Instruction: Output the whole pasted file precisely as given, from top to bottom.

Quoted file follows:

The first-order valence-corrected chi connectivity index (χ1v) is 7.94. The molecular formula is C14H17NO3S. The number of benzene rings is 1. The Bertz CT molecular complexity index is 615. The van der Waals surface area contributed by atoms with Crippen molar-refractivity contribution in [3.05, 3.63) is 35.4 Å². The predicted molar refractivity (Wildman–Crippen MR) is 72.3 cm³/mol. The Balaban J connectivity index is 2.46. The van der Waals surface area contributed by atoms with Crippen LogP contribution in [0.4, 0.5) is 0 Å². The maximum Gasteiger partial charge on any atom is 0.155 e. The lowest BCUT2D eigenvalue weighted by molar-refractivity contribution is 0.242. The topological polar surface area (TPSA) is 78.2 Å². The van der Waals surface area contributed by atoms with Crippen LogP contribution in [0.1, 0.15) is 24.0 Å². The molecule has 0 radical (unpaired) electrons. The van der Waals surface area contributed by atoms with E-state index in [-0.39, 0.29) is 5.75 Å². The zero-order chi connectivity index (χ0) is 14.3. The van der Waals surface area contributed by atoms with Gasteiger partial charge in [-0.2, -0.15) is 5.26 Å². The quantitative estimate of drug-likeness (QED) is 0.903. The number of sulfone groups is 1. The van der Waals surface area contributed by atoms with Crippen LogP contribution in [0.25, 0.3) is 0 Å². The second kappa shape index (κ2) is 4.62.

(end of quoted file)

The first-order valence-corrected chi connectivity index (χ1v) is 7.94. The molecular formula is C14H17NO3S. The number of benzene rings is 1. The Bertz CT molecular complexity index is 615. The van der Waals surface area contributed by atoms with Crippen molar-refractivity contribution in [3.05, 3.63) is 35.4 Å². The predicted molar refractivity (Wildman–Crippen MR) is 72.3 cm³/mol. The Balaban J connectivity index is 2.46. The van der Waals surface area contributed by atoms with Crippen LogP contribution in [0.4, 0.5) is 0 Å². The maximum Gasteiger partial charge on any atom is 0.155 e. The lowest BCUT2D eigenvalue weighted by molar-refractivity contribution is 0.242. The topological polar surface area (TPSA) is 78.2 Å². The van der Waals surface area contributed by atoms with Crippen LogP contribution in [0.1, 0.15) is 24.0 Å². The molecule has 0 radical (unpaired) electrons. The van der Waals surface area contributed by atoms with E-state index in [-0.39, 0.29) is 5.75 Å². The zero-order chi connectivity index (χ0) is 14.3. The van der Waals surface area contributed by atoms with Gasteiger partial charge in [-0.2, -0.15) is 5.26 Å². The quantitative estimate of drug-likeness (QED) is 0.903. The number of sulfone groups is 1. The van der Waals surface area contributed by atoms with Crippen LogP contribution in [0.25, 0.3) is 0 Å². The second kappa shape index (κ2) is 4.62.